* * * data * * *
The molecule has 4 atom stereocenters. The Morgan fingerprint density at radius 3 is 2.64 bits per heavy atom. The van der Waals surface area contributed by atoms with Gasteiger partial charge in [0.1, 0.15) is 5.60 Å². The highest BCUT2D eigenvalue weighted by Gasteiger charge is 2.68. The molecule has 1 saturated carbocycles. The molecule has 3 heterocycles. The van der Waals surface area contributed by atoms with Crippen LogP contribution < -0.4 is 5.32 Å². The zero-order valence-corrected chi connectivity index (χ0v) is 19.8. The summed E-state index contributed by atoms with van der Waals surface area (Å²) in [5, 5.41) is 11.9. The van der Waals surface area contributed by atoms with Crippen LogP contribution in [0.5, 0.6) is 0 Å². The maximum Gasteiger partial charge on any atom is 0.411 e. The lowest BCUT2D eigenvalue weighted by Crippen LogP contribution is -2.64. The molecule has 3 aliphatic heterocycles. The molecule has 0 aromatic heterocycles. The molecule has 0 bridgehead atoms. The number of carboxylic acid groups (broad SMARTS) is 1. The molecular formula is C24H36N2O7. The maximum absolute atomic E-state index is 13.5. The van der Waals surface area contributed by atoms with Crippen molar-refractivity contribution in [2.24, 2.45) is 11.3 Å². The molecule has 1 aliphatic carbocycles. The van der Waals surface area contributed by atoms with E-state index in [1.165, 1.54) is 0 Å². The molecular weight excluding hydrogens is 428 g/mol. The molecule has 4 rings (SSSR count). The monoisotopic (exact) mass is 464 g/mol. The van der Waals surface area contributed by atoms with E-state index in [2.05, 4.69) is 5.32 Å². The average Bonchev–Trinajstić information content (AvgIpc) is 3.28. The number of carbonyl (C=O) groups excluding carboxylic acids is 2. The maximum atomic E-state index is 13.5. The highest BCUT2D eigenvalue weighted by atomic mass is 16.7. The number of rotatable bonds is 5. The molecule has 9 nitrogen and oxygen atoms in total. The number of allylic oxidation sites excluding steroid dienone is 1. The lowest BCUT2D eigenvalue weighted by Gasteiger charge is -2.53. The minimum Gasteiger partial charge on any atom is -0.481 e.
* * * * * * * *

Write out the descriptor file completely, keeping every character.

The molecule has 4 atom stereocenters. The Morgan fingerprint density at radius 3 is 2.64 bits per heavy atom. The van der Waals surface area contributed by atoms with Gasteiger partial charge in [0.1, 0.15) is 5.60 Å². The highest BCUT2D eigenvalue weighted by Gasteiger charge is 2.68. The molecule has 1 saturated carbocycles. The molecule has 3 heterocycles. The van der Waals surface area contributed by atoms with Crippen LogP contribution < -0.4 is 5.32 Å². The zero-order valence-corrected chi connectivity index (χ0v) is 19.8. The summed E-state index contributed by atoms with van der Waals surface area (Å²) in [5, 5.41) is 11.9. The van der Waals surface area contributed by atoms with Crippen LogP contribution in [0.5, 0.6) is 0 Å². The maximum Gasteiger partial charge on any atom is 0.411 e. The lowest BCUT2D eigenvalue weighted by Crippen LogP contribution is -2.64. The molecule has 3 aliphatic heterocycles. The molecule has 0 aromatic heterocycles. The molecule has 0 bridgehead atoms. The number of carboxylic acid groups (broad SMARTS) is 1. The molecular formula is C24H36N2O7. The maximum absolute atomic E-state index is 13.5. The van der Waals surface area contributed by atoms with Crippen molar-refractivity contribution in [2.24, 2.45) is 11.3 Å². The molecule has 1 aliphatic carbocycles. The van der Waals surface area contributed by atoms with E-state index in [1.165, 1.54) is 0 Å². The molecular weight excluding hydrogens is 428 g/mol. The molecule has 4 rings (SSSR count). The monoisotopic (exact) mass is 464 g/mol. The van der Waals surface area contributed by atoms with E-state index in [2.05, 4.69) is 5.32 Å². The average Bonchev–Trinajstić information content (AvgIpc) is 3.28. The number of carbonyl (C=O) groups excluding carboxylic acids is 2. The maximum atomic E-state index is 13.5. The highest BCUT2D eigenvalue weighted by atomic mass is 16.7. The number of rotatable bonds is 5. The molecule has 9 nitrogen and oxygen atoms in total. The number of allylic oxidation sites excluding steroid dienone is 1. The lowest BCUT2D eigenvalue weighted by Gasteiger charge is -2.53. The minimum Gasteiger partial charge on any atom is -0.481 e.